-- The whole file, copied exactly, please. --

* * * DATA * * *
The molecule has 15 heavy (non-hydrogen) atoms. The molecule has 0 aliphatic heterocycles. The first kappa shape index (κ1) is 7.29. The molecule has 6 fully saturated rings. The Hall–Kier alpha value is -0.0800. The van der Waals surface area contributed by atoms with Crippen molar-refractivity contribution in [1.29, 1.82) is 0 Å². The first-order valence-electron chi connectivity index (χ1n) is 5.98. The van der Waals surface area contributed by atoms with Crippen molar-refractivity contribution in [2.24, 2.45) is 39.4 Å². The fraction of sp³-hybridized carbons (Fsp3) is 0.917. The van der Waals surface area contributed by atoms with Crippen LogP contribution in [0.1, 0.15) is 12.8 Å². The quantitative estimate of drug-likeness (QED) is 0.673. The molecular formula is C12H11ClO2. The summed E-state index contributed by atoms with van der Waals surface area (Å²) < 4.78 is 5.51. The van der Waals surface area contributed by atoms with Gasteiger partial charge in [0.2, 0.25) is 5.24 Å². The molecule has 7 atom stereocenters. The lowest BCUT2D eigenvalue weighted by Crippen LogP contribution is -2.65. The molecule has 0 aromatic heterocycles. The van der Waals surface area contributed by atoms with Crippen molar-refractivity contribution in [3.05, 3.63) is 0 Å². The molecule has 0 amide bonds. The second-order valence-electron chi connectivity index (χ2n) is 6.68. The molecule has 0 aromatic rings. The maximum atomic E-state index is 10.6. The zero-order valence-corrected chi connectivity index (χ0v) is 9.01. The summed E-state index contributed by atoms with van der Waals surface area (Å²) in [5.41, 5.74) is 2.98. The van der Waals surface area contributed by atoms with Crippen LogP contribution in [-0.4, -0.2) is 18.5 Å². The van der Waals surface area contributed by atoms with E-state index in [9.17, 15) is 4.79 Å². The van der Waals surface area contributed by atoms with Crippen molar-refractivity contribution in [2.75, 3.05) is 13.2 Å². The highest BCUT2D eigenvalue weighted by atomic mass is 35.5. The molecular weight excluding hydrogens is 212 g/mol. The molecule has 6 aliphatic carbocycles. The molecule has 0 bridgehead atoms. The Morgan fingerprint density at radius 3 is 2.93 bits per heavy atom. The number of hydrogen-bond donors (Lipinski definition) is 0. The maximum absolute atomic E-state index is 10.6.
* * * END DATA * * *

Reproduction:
The molecule has 15 heavy (non-hydrogen) atoms. The molecule has 0 aliphatic heterocycles. The first kappa shape index (κ1) is 7.29. The molecule has 6 fully saturated rings. The Hall–Kier alpha value is -0.0800. The van der Waals surface area contributed by atoms with Crippen molar-refractivity contribution in [1.29, 1.82) is 0 Å². The first-order valence-electron chi connectivity index (χ1n) is 5.98. The van der Waals surface area contributed by atoms with Crippen molar-refractivity contribution in [2.24, 2.45) is 39.4 Å². The fraction of sp³-hybridized carbons (Fsp3) is 0.917. The van der Waals surface area contributed by atoms with Crippen LogP contribution in [0.1, 0.15) is 12.8 Å². The quantitative estimate of drug-likeness (QED) is 0.673. The molecular formula is C12H11ClO2. The summed E-state index contributed by atoms with van der Waals surface area (Å²) < 4.78 is 5.51. The van der Waals surface area contributed by atoms with Gasteiger partial charge in [0.2, 0.25) is 5.24 Å². The molecule has 7 atom stereocenters. The lowest BCUT2D eigenvalue weighted by Crippen LogP contribution is -2.65. The molecule has 0 aromatic heterocycles. The van der Waals surface area contributed by atoms with Crippen molar-refractivity contribution in [3.05, 3.63) is 0 Å². The molecule has 0 amide bonds. The second-order valence-electron chi connectivity index (χ2n) is 6.68. The molecule has 0 aromatic rings. The maximum atomic E-state index is 10.6. The zero-order valence-corrected chi connectivity index (χ0v) is 9.01. The summed E-state index contributed by atoms with van der Waals surface area (Å²) in [5.41, 5.74) is 2.98. The van der Waals surface area contributed by atoms with Crippen LogP contribution in [-0.4, -0.2) is 18.5 Å². The van der Waals surface area contributed by atoms with E-state index in [9.17, 15) is 4.79 Å². The van der Waals surface area contributed by atoms with Crippen molar-refractivity contribution in [2.75, 3.05) is 13.2 Å². The highest BCUT2D eigenvalue weighted by atomic mass is 35.5. The molecular weight excluding hydrogens is 212 g/mol. The molecule has 6 aliphatic carbocycles. The molecule has 0 bridgehead atoms. The Morgan fingerprint density at radius 3 is 2.93 bits per heavy atom. The number of hydrogen-bond donors (Lipinski definition) is 0. The maximum absolute atomic E-state index is 10.6.